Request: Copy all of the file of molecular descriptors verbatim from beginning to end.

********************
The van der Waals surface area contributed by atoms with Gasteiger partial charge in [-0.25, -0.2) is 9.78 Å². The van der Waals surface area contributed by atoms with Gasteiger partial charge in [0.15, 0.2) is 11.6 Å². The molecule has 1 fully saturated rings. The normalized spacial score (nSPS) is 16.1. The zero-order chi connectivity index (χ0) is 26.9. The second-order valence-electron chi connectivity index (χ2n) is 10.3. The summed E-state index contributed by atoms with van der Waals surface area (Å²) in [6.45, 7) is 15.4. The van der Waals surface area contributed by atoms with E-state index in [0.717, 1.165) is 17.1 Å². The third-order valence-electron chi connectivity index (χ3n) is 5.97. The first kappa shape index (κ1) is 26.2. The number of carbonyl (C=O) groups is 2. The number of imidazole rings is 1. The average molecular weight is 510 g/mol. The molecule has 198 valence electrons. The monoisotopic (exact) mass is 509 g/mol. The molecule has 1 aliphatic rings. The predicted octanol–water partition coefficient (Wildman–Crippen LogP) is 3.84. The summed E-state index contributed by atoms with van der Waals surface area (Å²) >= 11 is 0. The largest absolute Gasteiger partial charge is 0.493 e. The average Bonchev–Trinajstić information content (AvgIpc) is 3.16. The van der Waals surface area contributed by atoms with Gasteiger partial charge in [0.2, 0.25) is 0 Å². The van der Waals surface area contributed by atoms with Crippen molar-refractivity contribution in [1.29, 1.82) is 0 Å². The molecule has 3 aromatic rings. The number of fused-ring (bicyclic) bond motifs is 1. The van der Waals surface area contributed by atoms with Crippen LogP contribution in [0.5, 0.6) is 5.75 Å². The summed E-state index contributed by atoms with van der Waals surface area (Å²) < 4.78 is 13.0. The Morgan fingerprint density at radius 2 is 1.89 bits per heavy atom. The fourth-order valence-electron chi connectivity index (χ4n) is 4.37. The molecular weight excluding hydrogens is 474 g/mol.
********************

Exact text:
The van der Waals surface area contributed by atoms with Gasteiger partial charge in [-0.25, -0.2) is 9.78 Å². The van der Waals surface area contributed by atoms with Gasteiger partial charge in [0.15, 0.2) is 11.6 Å². The molecule has 1 fully saturated rings. The normalized spacial score (nSPS) is 16.1. The zero-order chi connectivity index (χ0) is 26.9. The second-order valence-electron chi connectivity index (χ2n) is 10.3. The summed E-state index contributed by atoms with van der Waals surface area (Å²) in [6.45, 7) is 15.4. The van der Waals surface area contributed by atoms with E-state index in [0.717, 1.165) is 17.1 Å². The third-order valence-electron chi connectivity index (χ3n) is 5.97. The first kappa shape index (κ1) is 26.2. The number of carbonyl (C=O) groups is 2. The number of imidazole rings is 1. The average molecular weight is 510 g/mol. The molecule has 198 valence electrons. The monoisotopic (exact) mass is 509 g/mol. The molecule has 1 aliphatic rings. The predicted octanol–water partition coefficient (Wildman–Crippen LogP) is 3.84. The summed E-state index contributed by atoms with van der Waals surface area (Å²) >= 11 is 0. The largest absolute Gasteiger partial charge is 0.493 e. The average Bonchev–Trinajstić information content (AvgIpc) is 3.16. The van der Waals surface area contributed by atoms with Gasteiger partial charge in [0.2, 0.25) is 0 Å². The van der Waals surface area contributed by atoms with Crippen molar-refractivity contribution in [1.29, 1.82) is 0 Å². The molecule has 3 aromatic rings. The number of fused-ring (bicyclic) bond motifs is 1. The van der Waals surface area contributed by atoms with Crippen LogP contribution in [0.5, 0.6) is 5.75 Å². The summed E-state index contributed by atoms with van der Waals surface area (Å²) < 4.78 is 13.0. The Morgan fingerprint density at radius 2 is 1.89 bits per heavy atom. The fourth-order valence-electron chi connectivity index (χ4n) is 4.37. The molecular weight excluding hydrogens is 474 g/mol.